21. Herzberg, F., Mausner, B., Pederson, R., & Capwell, D. (1957). Job attitudes: Review of research and opinion. Pittsburgh, PA: Psychological Services.Google Scholar
  22. Huppert, F. A. (2009). Psychological well-being: Evidence regarding its causes and consequences. Applied Psychology: Health and Well-Being, 1, 137–164.CrossRefGoogle Scholar
  23. Inglehart, R., & Rabier, J.-R. (1986). Aspirations adapt to situations—But why are the Belgians so much happier than the French? A cross-cultural analysis of subjective quality of life. In F. M. Andrews (Ed.), Research in the quality of life. Ann Arbor, MI: Institute for Social Research.Google Scholar
  24. Kahneman, D. (1999). Objective happiness. In D. Kahneman, E. Diener, & N. Schwartz (Eds.), Well-being: The foundations of hedonic psychology (pp. 3–25). New York: Russell Sage.Google Scholar
  25. Kesebir, P., & Diener, E. (2009). In pursuit of happiness: Empirical answers to philosophical questions. In E. Diener (Ed.), The science of well-being: The collected works of Ed Diener (pp. 59–74). Dordrecht, the Netherlands: Springer.Google Scholar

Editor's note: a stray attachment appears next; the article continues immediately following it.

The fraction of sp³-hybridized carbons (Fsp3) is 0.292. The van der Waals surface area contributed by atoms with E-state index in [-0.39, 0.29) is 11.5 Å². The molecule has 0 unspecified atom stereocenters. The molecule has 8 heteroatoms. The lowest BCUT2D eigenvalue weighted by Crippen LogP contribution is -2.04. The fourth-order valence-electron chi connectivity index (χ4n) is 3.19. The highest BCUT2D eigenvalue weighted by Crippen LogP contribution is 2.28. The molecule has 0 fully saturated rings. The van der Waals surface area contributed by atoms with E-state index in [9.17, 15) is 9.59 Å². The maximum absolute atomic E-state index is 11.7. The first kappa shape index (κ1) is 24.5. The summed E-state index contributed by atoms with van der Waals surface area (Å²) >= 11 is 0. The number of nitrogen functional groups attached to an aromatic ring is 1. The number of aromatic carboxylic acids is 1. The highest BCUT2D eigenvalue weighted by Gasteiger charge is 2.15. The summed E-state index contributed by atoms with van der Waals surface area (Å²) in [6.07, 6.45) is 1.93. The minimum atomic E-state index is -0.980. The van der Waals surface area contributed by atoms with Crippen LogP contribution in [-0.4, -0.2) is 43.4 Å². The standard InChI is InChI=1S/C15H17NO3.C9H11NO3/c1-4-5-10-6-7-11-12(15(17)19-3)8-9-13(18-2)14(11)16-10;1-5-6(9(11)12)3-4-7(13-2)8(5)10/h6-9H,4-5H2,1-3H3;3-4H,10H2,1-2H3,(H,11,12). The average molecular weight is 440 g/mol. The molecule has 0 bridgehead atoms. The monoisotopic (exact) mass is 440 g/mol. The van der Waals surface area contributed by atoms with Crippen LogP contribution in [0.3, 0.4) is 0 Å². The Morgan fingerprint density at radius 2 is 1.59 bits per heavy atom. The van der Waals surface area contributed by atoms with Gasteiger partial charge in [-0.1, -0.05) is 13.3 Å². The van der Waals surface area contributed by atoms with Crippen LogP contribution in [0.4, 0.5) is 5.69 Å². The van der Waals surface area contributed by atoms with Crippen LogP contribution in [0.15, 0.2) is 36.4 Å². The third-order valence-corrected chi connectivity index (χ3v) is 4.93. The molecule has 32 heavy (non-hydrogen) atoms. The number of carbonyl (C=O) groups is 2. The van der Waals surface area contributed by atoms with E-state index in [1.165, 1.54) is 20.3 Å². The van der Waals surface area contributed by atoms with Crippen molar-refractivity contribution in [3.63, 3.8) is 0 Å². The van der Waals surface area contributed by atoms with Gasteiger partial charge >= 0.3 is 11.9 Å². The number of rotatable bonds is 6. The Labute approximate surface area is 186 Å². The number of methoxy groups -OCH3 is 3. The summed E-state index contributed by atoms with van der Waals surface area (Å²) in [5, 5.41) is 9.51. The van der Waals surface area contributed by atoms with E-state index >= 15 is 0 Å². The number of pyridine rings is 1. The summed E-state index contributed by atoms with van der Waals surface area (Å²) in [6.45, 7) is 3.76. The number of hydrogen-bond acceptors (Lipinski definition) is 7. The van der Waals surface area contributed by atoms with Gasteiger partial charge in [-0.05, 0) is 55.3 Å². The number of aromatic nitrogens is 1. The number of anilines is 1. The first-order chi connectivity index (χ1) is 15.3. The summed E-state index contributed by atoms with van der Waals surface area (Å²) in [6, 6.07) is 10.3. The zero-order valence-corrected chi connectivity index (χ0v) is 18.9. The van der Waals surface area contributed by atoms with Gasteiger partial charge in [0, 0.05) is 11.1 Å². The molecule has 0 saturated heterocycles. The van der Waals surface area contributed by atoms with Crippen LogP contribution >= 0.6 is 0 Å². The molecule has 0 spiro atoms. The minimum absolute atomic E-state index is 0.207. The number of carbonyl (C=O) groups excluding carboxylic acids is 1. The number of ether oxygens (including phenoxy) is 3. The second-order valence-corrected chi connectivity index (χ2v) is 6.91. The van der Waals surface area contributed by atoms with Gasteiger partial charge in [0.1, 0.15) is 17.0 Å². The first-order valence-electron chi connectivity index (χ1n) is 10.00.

26. Kim-Prieto, C., & Diener, E. (2005). Religious affiliation as a source of cultural differences in achievement motivation. In M. L. Maehr & S. A. Karabenick (Eds.), Motivation and religion (Advances in Motivation and Achievement, Vol. 14, pp. 403–418). San Diego, CA: Elsevier, Inc.CrossRefGoogle Scholar
  27. Kozma, A. (1996, August 22–25). Top-down and bottom-up approaches to an understanding of subjective well-being. World Conference on Quality of Life, University of Northern British Columbia, Prince George, Canada.Google Scholar